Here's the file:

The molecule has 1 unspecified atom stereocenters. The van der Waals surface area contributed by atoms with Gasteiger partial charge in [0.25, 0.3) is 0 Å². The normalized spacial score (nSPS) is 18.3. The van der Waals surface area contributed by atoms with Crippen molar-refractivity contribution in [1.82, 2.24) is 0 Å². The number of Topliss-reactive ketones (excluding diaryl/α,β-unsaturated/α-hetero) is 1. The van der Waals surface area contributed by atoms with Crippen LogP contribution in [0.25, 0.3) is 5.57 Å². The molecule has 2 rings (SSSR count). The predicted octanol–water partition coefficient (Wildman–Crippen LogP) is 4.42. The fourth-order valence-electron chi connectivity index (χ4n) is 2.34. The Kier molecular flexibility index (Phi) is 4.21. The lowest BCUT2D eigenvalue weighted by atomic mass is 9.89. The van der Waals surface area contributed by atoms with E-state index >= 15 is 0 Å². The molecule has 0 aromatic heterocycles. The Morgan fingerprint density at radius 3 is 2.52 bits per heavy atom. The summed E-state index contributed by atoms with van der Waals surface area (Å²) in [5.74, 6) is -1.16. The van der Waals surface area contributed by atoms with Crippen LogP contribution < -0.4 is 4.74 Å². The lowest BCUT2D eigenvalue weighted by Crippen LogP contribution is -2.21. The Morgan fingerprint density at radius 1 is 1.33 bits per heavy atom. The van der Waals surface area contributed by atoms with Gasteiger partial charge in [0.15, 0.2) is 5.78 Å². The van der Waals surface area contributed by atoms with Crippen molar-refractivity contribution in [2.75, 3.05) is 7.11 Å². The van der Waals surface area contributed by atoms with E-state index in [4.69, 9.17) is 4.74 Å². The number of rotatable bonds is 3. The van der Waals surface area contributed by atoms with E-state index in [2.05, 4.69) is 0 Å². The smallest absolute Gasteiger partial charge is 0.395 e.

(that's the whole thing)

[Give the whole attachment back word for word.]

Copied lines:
The molecule has 1 unspecified atom stereocenters. The van der Waals surface area contributed by atoms with Gasteiger partial charge in [0.25, 0.3) is 0 Å². The normalized spacial score (nSPS) is 18.3. The van der Waals surface area contributed by atoms with Crippen molar-refractivity contribution in [1.82, 2.24) is 0 Å². The number of Topliss-reactive ketones (excluding diaryl/α,β-unsaturated/α-hetero) is 1. The van der Waals surface area contributed by atoms with Crippen LogP contribution in [0.25, 0.3) is 5.57 Å². The molecule has 2 rings (SSSR count). The predicted octanol–water partition coefficient (Wildman–Crippen LogP) is 4.42. The fourth-order valence-electron chi connectivity index (χ4n) is 2.34. The Kier molecular flexibility index (Phi) is 4.21. The lowest BCUT2D eigenvalue weighted by atomic mass is 9.89. The van der Waals surface area contributed by atoms with E-state index >= 15 is 0 Å². The molecule has 0 aromatic heterocycles. The Morgan fingerprint density at radius 3 is 2.52 bits per heavy atom. The summed E-state index contributed by atoms with van der Waals surface area (Å²) in [5.74, 6) is -1.16. The van der Waals surface area contributed by atoms with Crippen LogP contribution < -0.4 is 4.74 Å². The lowest BCUT2D eigenvalue weighted by Crippen LogP contribution is -2.21. The Morgan fingerprint density at radius 1 is 1.33 bits per heavy atom. The van der Waals surface area contributed by atoms with Gasteiger partial charge in [0.15, 0.2) is 5.78 Å². The van der Waals surface area contributed by atoms with Crippen molar-refractivity contribution in [2.75, 3.05) is 7.11 Å². The van der Waals surface area contributed by atoms with E-state index in [4.69, 9.17) is 4.74 Å². The number of rotatable bonds is 3. The van der Waals surface area contributed by atoms with E-state index in [2.05, 4.69) is 0 Å². The smallest absolute Gasteiger partial charge is 0.395 e.